Approved Doctor(s) ; Yathish Shenava , Mohammed Abdus-Samee • Jun 13, 2024

Table of contents

What is Spondylodiscitis?

Also known as spinal infections, spondylodiscitis is the condition where infections develop in the discs located between the vertebrae, the membrane surrounding the spinal cord, or the spaces around the spinal cord.

Spondylodiscitis usually affects the lumbar region but is rarely seen in the thoracic and cervical spines. The infection can be caused by bacteria, fungi, or viruses. Microorganisms reach the spine through the bloodstream and cause the infection.

Causes of Spondylodiscitis

Spondylodiscitis is usually seen after surgery. Factors that may increase the risk of spondylodiscitis due to surgery include the following:

  • Duration of surgery
  • Being a revision surgery
  • Use of instrumentation
  • Multiple surgeries on the same area

Spondylodiscitis due to surgical procedures is generally seen on the 3rd day or 3rd month after surgery.

Another common cause of spinal infections is the spread of an infection from any part of the body to the spine. The most common infections that can lead to spinal infection include the following:

  • Sudden onset flu infections
  • Lung infections
  • Measles
  • Urinary tract infections
  • Chickenpox
  • Some bacterial infections
  • Rabies

The risk of spondylodiscitis is higher in some individuals. This risk group includes:

  • Weak immune system
  • Circulation disorders
  • Irregular use of antibiotics
  • Genital area viruses
  • Herpes
  • Fungal infections

Symptoms of Spondylodiscitis

The symptoms that can be seen in the case of spondylodiscitis include the following:

  • Severe back pain without a history of trauma
  • Infection symptoms such as fever, headache, swelling, and tenderness at the operation site
  • Numbness in arms and legs
  • Loss of muscle and sensation in arms and legs
  • Inability to control bowel and bladder in advanced cases

Diagnosis Criteria for Spondylodiscitis

To diagnose spondylodiscitis, the patient's symptoms are first taken, followed by a physical examination. If spondylodiscitis is suspected, certain tests are required. These tests include the following:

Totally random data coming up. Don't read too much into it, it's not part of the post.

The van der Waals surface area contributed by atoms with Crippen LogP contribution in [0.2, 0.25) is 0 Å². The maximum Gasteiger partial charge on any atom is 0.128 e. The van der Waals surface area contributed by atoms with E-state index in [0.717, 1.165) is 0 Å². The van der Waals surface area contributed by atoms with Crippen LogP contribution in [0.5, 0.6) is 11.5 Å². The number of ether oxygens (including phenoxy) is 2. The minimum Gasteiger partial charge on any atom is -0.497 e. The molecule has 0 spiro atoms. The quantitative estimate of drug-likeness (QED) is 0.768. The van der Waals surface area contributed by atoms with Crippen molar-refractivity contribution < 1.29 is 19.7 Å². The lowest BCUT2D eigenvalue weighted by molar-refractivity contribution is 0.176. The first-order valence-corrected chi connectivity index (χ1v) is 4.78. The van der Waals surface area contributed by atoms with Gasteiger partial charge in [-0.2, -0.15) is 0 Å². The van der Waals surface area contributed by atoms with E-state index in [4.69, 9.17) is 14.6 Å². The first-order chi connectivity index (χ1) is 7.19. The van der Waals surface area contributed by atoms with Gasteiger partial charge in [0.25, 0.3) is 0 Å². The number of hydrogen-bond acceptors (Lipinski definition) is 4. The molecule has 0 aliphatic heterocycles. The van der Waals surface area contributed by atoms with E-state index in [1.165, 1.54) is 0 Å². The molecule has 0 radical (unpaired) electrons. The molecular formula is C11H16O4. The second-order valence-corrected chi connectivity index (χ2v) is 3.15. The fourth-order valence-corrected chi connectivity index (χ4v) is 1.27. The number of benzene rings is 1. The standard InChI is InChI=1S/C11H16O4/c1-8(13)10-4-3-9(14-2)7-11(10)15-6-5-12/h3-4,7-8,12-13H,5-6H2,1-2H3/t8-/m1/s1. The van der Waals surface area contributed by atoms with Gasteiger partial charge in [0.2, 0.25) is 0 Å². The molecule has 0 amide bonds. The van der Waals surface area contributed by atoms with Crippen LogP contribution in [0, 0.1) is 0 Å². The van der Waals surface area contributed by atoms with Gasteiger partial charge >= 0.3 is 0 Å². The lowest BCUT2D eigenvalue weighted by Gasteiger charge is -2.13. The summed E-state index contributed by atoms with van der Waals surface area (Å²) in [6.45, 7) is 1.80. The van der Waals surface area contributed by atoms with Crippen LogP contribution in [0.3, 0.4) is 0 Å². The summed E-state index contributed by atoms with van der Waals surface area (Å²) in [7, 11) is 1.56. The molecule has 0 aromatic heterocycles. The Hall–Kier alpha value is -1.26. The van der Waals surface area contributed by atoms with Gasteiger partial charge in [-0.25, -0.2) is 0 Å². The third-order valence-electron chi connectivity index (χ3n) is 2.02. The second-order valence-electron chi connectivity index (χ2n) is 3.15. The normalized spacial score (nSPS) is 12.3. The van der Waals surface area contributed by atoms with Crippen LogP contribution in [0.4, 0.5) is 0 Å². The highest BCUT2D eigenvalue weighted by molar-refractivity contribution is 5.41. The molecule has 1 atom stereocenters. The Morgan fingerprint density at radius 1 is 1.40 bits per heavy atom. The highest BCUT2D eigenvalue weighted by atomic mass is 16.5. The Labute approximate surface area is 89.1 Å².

• Complete blood count
  • Sedimentation rate
  • CRP
  • CT scan
  • Scintigraphy
  • MRI

Blood tests may show values outside the normal range after surgeries. However, the values should return to the normal range within a few weeks. If this does not happen or if infection symptoms are seen, further tests may be necessary. These advanced tests include the following:

  • Blood culture
  • Biopsy
  • Serological blood tests
  • PCR
  • PPD

Treatment Methods for Spondylodiscitis

The planning of spondylodiscitis treatment considers the following criteria:

  • Whether the disease can be treated with non-surgical methods
  • Whether any nerve involvement is observed in patients
  • Whether the patient's spine is stable

Drug Treatment

Spinal infections can be treated with various drugs depending on the pathogen causing the infection. For example, if caused by tuberculosis, antibiotic treatment can be prescribed, or antiviral drugs may be given if due to viral causes. The treatment and duration vary depending on the severity of the infection.

Surgical Treatment

Surgical procedures are considered in cases that do not respond to drug treatment. Because the resulting abscess can cause damage to the vertebrae and loss of spinal stability. Additionally, in cases of numbness or loss of sensation in the arms and legs, urgent intervention is required.

Various surgical methods are used in the surgical treatment of spondylodiscitis. The size and location of the abscess play a significant role in determining the method to be used. With the debridement method, the abscess is drained, and infected tissues are cleaned. If necessary, various implants are used to ensure the stability of the spine. In some cases, a drain is placed inside the wound for drainage after surgery, while in other cases, the wound is left open and periodically washed.

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